War and Peace

You are here

In his new autobiography,* Prof. Ephraim Katzir discusses the co-evolution of science and the State of Israel
Prof. Ephraim Katzir: Sipur Chaim (A Life Story), Carmel Publishing, is currently available only in Hebrew.
Among the most important books to be published this year, the year of Israel’s 60th anniversary, is the autobiography of Prof. Ephraim Katzir – one of the founding faculty members of the Weizmann Institute of Science and fourth President of the State of Israel. Such a combination of science and statesmanship is rare – in the 60 years since the establishment of the State of Israel, there have been only two scientist presidents – Katzir and Dr. Chaim Weizmann. That they both came from the Weizmann Institute of Science provides testimony to the important part the Institute plays to this very day in the shaping of Israel.
The book gives an intriguing account of Katzir’s dramatic personal life, and Israel’s historic events, as well as a fascinating perspective on the advancements made in science – all woven together and revealing the underlying chronicles of the development of the State of Israel. In the beginning, science was drafted to ensure the survival of the young state; Katzir shares his personal memories about the development and acquisition of arms. But soon after, scientists began making contributions both to the economy and to the placing of Israel at the center of world science – an endeavor in which Katzir himself has played a significant role.
A particularly relevant chapter is dedicated to an account of the pioneering activities of Katzir and the contribution of other scientists to the field of science education – a field that continues to play a pivotal role in the activities of the Weizmann Institute of Science. 
* Prof. Ephraim Katzir: Sipur Chaim (A Life Story), Carmel Publishing, is currently available only in Hebrew.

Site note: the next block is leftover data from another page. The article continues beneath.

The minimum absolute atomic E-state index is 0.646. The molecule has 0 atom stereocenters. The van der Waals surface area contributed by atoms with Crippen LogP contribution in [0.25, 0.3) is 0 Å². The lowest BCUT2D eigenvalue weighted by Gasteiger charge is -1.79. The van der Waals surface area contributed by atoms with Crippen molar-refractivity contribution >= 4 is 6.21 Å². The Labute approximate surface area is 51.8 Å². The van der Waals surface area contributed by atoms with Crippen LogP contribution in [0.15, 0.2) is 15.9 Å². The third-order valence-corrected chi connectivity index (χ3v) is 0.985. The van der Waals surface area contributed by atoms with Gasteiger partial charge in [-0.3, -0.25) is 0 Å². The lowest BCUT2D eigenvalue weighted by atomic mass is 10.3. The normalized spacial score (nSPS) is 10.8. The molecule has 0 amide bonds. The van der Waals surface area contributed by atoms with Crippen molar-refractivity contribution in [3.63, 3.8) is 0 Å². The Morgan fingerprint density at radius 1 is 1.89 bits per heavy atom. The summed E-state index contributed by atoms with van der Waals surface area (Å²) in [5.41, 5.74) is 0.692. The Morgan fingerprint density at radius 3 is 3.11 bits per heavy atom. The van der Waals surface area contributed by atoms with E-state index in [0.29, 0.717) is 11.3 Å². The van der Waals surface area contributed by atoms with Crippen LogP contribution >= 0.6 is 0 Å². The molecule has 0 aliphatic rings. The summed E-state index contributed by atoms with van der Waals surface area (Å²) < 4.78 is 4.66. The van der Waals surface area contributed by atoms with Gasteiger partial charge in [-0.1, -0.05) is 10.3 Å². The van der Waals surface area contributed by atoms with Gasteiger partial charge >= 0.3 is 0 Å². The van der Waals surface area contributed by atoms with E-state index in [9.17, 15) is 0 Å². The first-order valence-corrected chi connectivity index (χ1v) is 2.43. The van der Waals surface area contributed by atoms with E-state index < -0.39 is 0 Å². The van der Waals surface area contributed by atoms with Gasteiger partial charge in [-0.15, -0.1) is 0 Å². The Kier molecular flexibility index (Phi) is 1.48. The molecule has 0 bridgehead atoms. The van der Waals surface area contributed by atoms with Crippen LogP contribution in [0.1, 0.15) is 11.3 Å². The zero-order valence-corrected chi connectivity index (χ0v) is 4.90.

A Pivot of the Nation

Prof. Ephraim Katzir was born in Kiev, Ukraine, in 1916. His parents, Yehuda and Tsila Katchalski, brought him to British-ruled Palestine in 1922. Katzir enrolled in the Hebrew University of Jerusalem to pursue Ph.D. studies in biochemistry and organic chemistry, graduating in 1941. He continued his education at the Polytechnic Institute of Brooklyn, Columbia University and Harvard University.
While studying in Jerusalem, he participated in the first non-commissioned officers’ course given by the underground Haganah. Later, Katzir became deeply involved in the Israel Army’s Science Corps, Hemed, founded at the start of the 1948 War of Independence, and for a time he commanded it as a lieutenant colonel.
At war’s end, in 1949, Katzir and his scientist brother Aharon joined the Weizmann Institute. Ephraim founded and headed the Biophysics Department, while Aharon headed the Polymer Research Department until his tragic death at the hands of terrorists at Lod Airport in 1972.
Ephraim Katzir’s initial research centered on polyamino acids, synthetic models that facilitate the study of proteins. His pioneering studies contributed to the cracking of the genetic code, production of synthetic antigens and clarification of the various steps of immune responses. The understanding of polyamino acid properties led, among other things, to Weizmann scientists’ development of Copaxone®, a drug used worldwide for the treatment of multiple sclerosis.
In 1973, Katzir was elected fourth President of the State of Israel, a position he held until 1978. (It was upon becoming President that he changed his last name from Katchalski to Katzir.) During his term he paid special attention to the problems of society and education and was consistently concerned with learning more about all sectors of the population.
Upon completion of his term of office he returned to research at Weizmann, where he was awarded the Institute’s highest honor – the title of Institute Professor.
The magazine Annual Reviews once quoted Katzir as saying: “I have had the opportunity to devote much of my life to science. Yet my participation over the years in activities outside science has taught me there is life beyond the laboratory. I have come to understand that if we hope to build a better world, we must be guided by the universal human values that emphasize the kinship of the human race: the sanctity of human life and freedom, peace between nations, honesty and truthfulness, regard for the rights of others, and love of one’s fellows.”